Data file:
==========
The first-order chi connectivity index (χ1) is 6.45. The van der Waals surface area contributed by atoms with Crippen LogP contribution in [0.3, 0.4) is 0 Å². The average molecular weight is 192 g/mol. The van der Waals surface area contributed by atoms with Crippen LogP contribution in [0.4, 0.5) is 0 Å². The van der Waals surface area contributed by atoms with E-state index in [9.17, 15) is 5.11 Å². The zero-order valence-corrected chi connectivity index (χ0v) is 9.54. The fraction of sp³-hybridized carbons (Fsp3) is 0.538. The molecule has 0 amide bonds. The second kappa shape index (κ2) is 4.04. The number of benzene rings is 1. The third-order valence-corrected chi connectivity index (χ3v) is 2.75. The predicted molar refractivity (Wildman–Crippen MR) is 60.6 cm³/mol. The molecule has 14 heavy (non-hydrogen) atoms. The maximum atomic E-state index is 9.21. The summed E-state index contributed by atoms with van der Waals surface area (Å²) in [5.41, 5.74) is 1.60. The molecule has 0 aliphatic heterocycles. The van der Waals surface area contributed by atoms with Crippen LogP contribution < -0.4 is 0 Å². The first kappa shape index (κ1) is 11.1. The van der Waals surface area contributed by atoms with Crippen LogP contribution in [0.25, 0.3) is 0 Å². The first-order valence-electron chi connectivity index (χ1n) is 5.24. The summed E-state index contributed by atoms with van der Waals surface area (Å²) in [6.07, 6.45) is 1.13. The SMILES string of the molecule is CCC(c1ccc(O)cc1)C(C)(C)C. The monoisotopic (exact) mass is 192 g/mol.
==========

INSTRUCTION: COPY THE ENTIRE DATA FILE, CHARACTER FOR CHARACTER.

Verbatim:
The first-order chi connectivity index (χ1) is 6.45. The van der Waals surface area contributed by atoms with Crippen LogP contribution in [0.3, 0.4) is 0 Å². The average molecular weight is 192 g/mol. The van der Waals surface area contributed by atoms with Crippen LogP contribution in [0.4, 0.5) is 0 Å². The van der Waals surface area contributed by atoms with E-state index in [9.17, 15) is 5.11 Å². The zero-order valence-corrected chi connectivity index (χ0v) is 9.54. The fraction of sp³-hybridized carbons (Fsp3) is 0.538. The molecule has 0 amide bonds. The second kappa shape index (κ2) is 4.04. The number of benzene rings is 1. The third-order valence-corrected chi connectivity index (χ3v) is 2.75. The predicted molar refractivity (Wildman–Crippen MR) is 60.6 cm³/mol. The molecule has 14 heavy (non-hydrogen) atoms. The maximum atomic E-state index is 9.21. The summed E-state index contributed by atoms with van der Waals surface area (Å²) in [5.41, 5.74) is 1.60. The molecule has 0 aliphatic heterocycles. The van der Waals surface area contributed by atoms with Crippen LogP contribution < -0.4 is 0 Å². The first kappa shape index (κ1) is 11.1. The van der Waals surface area contributed by atoms with Crippen LogP contribution in [0.25, 0.3) is 0 Å². The first-order valence-electron chi connectivity index (χ1n) is 5.24. The summed E-state index contributed by atoms with van der Waals surface area (Å²) in [6.07, 6.45) is 1.13. The SMILES string of the molecule is CCC(c1ccc(O)cc1)C(C)(C)C. The monoisotopic (exact) mass is 192 g/mol.